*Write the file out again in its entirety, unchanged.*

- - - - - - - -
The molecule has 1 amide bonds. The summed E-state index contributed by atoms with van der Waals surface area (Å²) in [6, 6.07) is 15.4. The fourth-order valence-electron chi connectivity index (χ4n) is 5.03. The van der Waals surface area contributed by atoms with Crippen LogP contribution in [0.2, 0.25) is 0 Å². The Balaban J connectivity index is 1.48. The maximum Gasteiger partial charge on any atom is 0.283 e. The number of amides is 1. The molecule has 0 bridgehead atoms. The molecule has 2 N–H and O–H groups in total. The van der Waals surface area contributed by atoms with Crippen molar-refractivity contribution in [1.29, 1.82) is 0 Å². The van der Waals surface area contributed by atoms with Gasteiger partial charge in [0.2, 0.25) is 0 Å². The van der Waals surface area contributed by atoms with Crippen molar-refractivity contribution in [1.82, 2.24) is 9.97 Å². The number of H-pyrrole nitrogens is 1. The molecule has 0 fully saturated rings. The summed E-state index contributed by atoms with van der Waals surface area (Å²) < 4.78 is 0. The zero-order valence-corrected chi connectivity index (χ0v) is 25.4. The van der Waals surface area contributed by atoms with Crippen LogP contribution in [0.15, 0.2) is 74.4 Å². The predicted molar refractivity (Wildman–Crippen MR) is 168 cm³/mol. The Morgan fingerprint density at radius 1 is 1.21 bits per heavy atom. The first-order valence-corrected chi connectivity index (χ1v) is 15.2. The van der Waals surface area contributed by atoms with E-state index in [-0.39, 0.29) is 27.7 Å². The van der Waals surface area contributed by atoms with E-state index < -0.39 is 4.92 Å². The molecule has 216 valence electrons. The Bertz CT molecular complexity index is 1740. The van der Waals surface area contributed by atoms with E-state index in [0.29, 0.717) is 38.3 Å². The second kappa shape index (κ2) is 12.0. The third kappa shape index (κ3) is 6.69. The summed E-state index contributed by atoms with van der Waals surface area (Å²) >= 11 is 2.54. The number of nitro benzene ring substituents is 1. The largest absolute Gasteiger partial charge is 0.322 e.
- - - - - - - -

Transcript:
The molecule has 1 amide bonds. The summed E-state index contributed by atoms with van der Waals surface area (Å²) in [6, 6.07) is 15.4. The fourth-order valence-electron chi connectivity index (χ4n) is 5.03. The van der Waals surface area contributed by atoms with Crippen LogP contribution in [0.2, 0.25) is 0 Å². The Balaban J connectivity index is 1.48. The maximum Gasteiger partial charge on any atom is 0.283 e. The number of amides is 1. The molecule has 0 bridgehead atoms. The molecule has 2 N–H and O–H groups in total. The van der Waals surface area contributed by atoms with Crippen molar-refractivity contribution in [1.29, 1.82) is 0 Å². The van der Waals surface area contributed by atoms with Gasteiger partial charge in [0.2, 0.25) is 0 Å². The van der Waals surface area contributed by atoms with Crippen molar-refractivity contribution in [1.82, 2.24) is 9.97 Å². The number of H-pyrrole nitrogens is 1. The molecule has 0 fully saturated rings. The summed E-state index contributed by atoms with van der Waals surface area (Å²) < 4.78 is 0. The zero-order valence-corrected chi connectivity index (χ0v) is 25.4. The van der Waals surface area contributed by atoms with Crippen LogP contribution in [0.15, 0.2) is 74.4 Å². The predicted molar refractivity (Wildman–Crippen MR) is 168 cm³/mol. The Morgan fingerprint density at radius 1 is 1.21 bits per heavy atom. The first-order valence-corrected chi connectivity index (χ1v) is 15.2. The van der Waals surface area contributed by atoms with E-state index in [-0.39, 0.29) is 27.7 Å². The van der Waals surface area contributed by atoms with E-state index < -0.39 is 4.92 Å². The molecule has 216 valence electrons. The Bertz CT molecular complexity index is 1740. The van der Waals surface area contributed by atoms with E-state index in [0.29, 0.717) is 38.3 Å². The second kappa shape index (κ2) is 12.0. The third kappa shape index (κ3) is 6.69. The summed E-state index contributed by atoms with van der Waals surface area (Å²) >= 11 is 2.54. The number of nitro benzene ring substituents is 1. The largest absolute Gasteiger partial charge is 0.322 e.